The film’s strength and failures stem from its narrative structure. I liked the way we seamlessly moved between sides, picking up characters when they were important to the plot and letting them go when they were no longer needed. Because we already know what will happen to Franklin and Sheridan, we can stop in to see them do their mission, and then just let them drift out of the film. I loved the way we were made to sympathize with both sides in the war, and not given any easy answers about who was responsible. The Minbari wound up looking like villains, but that’s only because they were winning.

However, the jumping between narrative strands meant the film was lacking a strong present. It felt like I was being told a story, not experiencing it firsthand. And, I’m sort of torn the ‘continuity porn’ element of the film. Much like with the Star Wars prequels, it was great to see characters we knew, but it made it feel like a really small universe when G’Kar happens to be the one to go on a mission with Franklin and Sheridan. I suppose it’s necessary for this story, I’d rather have him there than some random other person, but it took away some of the expansiveness of the story. I suppose that’s one of the basic problems with prequels, particularly when you’re telling the story of a universe rather than one person. Fire Walk With Me, as originally envisioned, would have suffered from the same issues, jumping to random scenes of the various townsfolk. Though I’d still love to see the deleted scenes, I’m happy they weren’t in the film, and we instead got to focus on the story of Laura.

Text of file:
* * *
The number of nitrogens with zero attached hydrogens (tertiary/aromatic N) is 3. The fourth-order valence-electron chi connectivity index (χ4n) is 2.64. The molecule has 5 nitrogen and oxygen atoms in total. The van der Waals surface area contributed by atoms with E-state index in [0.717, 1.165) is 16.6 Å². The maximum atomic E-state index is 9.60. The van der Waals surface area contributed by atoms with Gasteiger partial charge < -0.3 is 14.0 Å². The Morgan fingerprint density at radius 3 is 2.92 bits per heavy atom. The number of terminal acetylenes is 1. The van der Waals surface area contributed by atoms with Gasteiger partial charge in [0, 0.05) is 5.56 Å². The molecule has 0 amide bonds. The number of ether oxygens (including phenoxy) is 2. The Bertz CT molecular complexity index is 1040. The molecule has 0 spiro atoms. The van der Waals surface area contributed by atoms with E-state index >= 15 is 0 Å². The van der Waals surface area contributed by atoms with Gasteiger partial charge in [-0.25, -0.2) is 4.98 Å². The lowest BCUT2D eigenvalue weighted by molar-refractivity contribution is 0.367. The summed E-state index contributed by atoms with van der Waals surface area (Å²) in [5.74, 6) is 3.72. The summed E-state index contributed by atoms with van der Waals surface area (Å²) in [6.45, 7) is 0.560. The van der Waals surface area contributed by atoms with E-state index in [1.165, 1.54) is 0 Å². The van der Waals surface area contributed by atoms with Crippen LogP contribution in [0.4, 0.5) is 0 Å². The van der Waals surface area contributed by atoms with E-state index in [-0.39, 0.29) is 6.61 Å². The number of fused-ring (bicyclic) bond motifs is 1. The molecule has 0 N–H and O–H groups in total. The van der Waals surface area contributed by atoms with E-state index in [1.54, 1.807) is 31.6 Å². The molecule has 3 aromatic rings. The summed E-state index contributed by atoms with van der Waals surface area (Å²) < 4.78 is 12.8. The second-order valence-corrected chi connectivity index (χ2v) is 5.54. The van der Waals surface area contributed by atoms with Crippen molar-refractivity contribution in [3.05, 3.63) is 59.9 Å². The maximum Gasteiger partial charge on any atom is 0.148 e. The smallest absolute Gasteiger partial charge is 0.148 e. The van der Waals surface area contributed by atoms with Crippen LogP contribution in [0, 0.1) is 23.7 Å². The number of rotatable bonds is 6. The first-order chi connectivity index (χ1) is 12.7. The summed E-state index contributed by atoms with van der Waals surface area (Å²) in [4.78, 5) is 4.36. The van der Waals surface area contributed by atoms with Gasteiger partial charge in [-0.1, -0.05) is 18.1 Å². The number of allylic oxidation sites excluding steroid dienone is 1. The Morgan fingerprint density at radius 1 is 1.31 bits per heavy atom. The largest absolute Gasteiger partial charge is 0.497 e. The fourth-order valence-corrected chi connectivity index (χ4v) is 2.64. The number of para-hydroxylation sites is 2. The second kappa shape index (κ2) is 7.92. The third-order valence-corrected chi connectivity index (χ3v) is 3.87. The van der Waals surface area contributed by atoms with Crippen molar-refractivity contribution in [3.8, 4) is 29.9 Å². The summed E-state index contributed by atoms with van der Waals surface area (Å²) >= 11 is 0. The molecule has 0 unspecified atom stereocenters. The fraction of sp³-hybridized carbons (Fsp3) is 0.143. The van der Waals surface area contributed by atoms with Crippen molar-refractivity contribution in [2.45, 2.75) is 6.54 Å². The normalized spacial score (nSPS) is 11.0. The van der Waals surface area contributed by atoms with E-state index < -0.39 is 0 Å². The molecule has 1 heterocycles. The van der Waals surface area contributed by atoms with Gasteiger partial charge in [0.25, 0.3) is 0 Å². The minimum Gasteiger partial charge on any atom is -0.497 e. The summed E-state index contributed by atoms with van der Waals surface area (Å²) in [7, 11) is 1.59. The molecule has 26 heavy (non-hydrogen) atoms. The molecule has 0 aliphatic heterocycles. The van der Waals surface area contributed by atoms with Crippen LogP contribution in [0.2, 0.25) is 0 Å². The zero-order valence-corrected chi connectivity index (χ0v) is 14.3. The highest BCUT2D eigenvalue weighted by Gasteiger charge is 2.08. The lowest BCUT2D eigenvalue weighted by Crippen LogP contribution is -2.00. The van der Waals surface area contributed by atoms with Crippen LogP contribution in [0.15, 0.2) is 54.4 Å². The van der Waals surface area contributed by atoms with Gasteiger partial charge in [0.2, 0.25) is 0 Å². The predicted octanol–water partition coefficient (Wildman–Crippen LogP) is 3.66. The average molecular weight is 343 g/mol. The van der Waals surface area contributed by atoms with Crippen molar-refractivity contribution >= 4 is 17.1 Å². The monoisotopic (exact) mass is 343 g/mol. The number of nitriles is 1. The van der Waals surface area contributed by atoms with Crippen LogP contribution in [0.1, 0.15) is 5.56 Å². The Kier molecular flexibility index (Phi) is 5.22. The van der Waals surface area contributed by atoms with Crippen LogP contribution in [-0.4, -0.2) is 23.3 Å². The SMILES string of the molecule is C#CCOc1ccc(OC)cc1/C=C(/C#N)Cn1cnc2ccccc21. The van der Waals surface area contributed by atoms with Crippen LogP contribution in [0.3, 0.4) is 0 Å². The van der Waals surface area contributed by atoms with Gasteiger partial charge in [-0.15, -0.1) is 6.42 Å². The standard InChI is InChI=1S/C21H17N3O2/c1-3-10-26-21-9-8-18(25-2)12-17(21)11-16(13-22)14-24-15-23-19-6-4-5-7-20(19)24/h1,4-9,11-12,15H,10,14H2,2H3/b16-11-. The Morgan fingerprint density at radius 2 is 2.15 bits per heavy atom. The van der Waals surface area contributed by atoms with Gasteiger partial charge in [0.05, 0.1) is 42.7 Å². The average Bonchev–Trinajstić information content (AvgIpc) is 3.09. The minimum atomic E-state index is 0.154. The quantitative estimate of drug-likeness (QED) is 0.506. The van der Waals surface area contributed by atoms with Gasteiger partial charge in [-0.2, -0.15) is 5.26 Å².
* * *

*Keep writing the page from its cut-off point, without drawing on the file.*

That’s not to say it was an emotionless film. The final section, where Londo describes the humans’ final stand against the Minbari, was very powerful. I was feeling a Battlestar Galactica vibe when the president talked about fleeing the planet and setting out to start a new civilization. I really understood what the Battle of the Line was, and just how remarkable it was for the Minbari to surrender there. That brought a lot of things together, and I’d imagine makes the first season a lot more emotionally relatable. In that case, watching this film means that we experienced the moment of the war, and can understand Sinclair’s struggle in a new way.